Top MIT Sloan MBA Interview Tips from Actual Interviewees

by on October 29th, 2017

Just as we rounded up interview advice for Harvard Business School hopefuls, we’re back now to assist candidates for MIT Sloan’s Class of 2020. Over the years, hundreds of MBA applicants have shared their interview experiences. For today’s post, we’ve culled through this to pull out top tips from those who experienced MIT Sloan’s Behavioral Event-based Interviews (BEI) first hand.

For anyone unfamiliar with the BEI, it’s a style of interview that centers on a description of one or more specific situations or events as related by the applicant. The interviewer will ask a number of probing questions about the candidate’s decisions and actions in the course of the event described. Adcom members conduct the interviews and will be highly familiar with your application—even having it handy on a tablet during your interview. Want to learn more? Check out Clear Admit’s Interview Guide for MIT Sloan.

Some Round 1 interview invitations have already rolled out from MIT Sloan, but more are also still on the way, through November 2, 2017. Whether you have an invitation in hand or are waiting for the good news, see below for what past candidates learned from their Sloan interview experiences. You can thank us—and them—by paying it forward and submitting reports of your own after you interview.

Marquee Takeaways

A Round 2 candidate established the overall structure of the interview:

“Interviewer had a set of questions that focused on past accomplishments and challenges; there was none of the standard ‘walk me through your résumé’ type prompt.”

Another applicant offered the following advice for how to prepare:

“The key for this interview is to have good, meaningful anecdotes. Not something you threw together, but real stories with depth that you know well enough to allow you to provide serious background.”

A thoughtful Round 1 interviewee offered these observations:

“The ‘why MIT’ question is clearly extremely important to them, so is showing you’ve done your homework. The more I have thought about the interview since, the more I think that she was very familiar with my application and every question she asked was prepared beforehand and meant to draw out a specific experience that I had written about in my application, even including the more conversational portions of the interview. It was very different from interviewing with a 2nd-year student, and [the interviewer] is clearly very experienced conducting these types of interviews in a way that lets you show your best attributes.”

Go with the Flow

Be prepared to be interrupted, advised a Round 2 candidate from last year:

“While I was telling stories, I would often get stopped and asked a very probing question about how I reacted/felt about a certain thing.”

An accepted Round 1 applicant also noted:

“The interview was not blind—the interviewer will have a good idea of who you are and will begin to probe at areas where they want more info or detail. Just be yourself and be ready to bring new information to the table—their admissions process is heavily dependent on data and proof points of past achievements. Don’t miss out on the opportunity to introduce new proof points in the interview.”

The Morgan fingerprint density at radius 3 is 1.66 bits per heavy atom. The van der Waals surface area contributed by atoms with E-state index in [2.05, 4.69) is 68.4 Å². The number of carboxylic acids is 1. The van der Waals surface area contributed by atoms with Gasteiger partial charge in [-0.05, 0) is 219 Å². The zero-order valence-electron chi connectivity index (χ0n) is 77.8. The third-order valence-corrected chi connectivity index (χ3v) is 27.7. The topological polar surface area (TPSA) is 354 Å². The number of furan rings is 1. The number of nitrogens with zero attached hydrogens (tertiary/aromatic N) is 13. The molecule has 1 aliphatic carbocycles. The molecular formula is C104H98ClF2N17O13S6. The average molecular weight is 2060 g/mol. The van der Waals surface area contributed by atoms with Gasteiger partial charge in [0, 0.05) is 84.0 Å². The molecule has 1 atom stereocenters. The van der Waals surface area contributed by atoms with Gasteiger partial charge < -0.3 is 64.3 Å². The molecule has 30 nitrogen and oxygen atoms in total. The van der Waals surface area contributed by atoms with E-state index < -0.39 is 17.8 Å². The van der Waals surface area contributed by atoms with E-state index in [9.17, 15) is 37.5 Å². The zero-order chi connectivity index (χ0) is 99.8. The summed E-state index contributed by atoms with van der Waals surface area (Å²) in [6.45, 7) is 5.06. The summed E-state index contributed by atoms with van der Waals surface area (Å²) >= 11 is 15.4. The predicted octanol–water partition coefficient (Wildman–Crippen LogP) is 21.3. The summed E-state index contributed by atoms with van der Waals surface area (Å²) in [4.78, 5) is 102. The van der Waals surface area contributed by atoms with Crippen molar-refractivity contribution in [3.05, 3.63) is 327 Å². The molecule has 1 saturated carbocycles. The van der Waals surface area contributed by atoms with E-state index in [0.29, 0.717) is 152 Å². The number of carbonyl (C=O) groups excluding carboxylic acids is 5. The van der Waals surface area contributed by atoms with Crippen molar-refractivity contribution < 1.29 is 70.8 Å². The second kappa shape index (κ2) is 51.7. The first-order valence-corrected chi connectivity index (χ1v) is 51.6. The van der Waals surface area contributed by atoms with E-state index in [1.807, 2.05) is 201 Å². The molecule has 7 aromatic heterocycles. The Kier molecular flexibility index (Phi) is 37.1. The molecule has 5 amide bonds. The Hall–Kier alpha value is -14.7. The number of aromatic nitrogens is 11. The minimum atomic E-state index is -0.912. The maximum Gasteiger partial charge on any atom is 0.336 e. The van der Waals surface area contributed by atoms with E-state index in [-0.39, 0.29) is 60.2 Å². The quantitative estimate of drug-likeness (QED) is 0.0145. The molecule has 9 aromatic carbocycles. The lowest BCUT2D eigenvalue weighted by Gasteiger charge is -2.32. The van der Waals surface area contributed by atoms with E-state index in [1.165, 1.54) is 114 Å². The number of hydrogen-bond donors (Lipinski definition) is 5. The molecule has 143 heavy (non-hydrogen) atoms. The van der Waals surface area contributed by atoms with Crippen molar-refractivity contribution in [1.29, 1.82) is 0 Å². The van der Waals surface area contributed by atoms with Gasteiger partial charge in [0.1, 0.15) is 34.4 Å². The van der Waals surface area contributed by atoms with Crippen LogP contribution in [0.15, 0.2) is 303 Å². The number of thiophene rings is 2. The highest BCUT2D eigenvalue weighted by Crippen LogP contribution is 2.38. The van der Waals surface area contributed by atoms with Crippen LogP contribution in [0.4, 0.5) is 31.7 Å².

We Are All Made of STARs

The behavioral nature of the MIT / Sloan interviews can be challenging, but a couple of applicants shared their approach:

“I used the STAR format (situation, task, action, response) for all my questions and used a template rather than a script.”

“The key is to prepare stories that cover most subjects and to deliver your answers in a structured way (the STAR method is really helpful).”

Hindsight Is 20/20

This candidate, who ultimately met with success after a Skype interview in Round 1, acknowledged that even more practice might have helped:

“Unlike my other interview experiences, the questions did not focus on my aspirations and goals. Instead, this interview focused on how I felt, what I thought, and how I reacted to several situations—where I managed someone, when I felt uncomfortable cross-culturally, and a time I instituted organizational change. If I were to do it over again, I would practice discussing my experiences and the colorful descriptions of them.”

Meanwhile, a rejected Round 1 candidate had this to share about the interview experience:

“I was ultimately dinged. I think this had to do with lack of fit with the school, which probably came out during the interview, as I (unwisely) didn’t prepare much to adjust my responses/story to fit with MIT’s culture.”

A Small Note on Logistics

While it’s a best practice to arrive 15 minutes early, this Sloan candidate advised adding even more lead time:

“It was fairly difficult to find the building that admissions is in, so I would definitely recommend getting there early and leaving yourself a good buffer.”

Final Message from the Director

MIT Sloan Director of Admissions Dawna Levenson noted in “From the Desk of the Admissions Director” blog:

“The goal of the interview is to personally get to know you better and to hear more about your story and background.”

Are you preparing for your Sloan interview? Don’t forget to check out our Interview Guides for a deeper dive into each school’s process! Also, share your interview experience in our Interview Archive to help your fellow peers.

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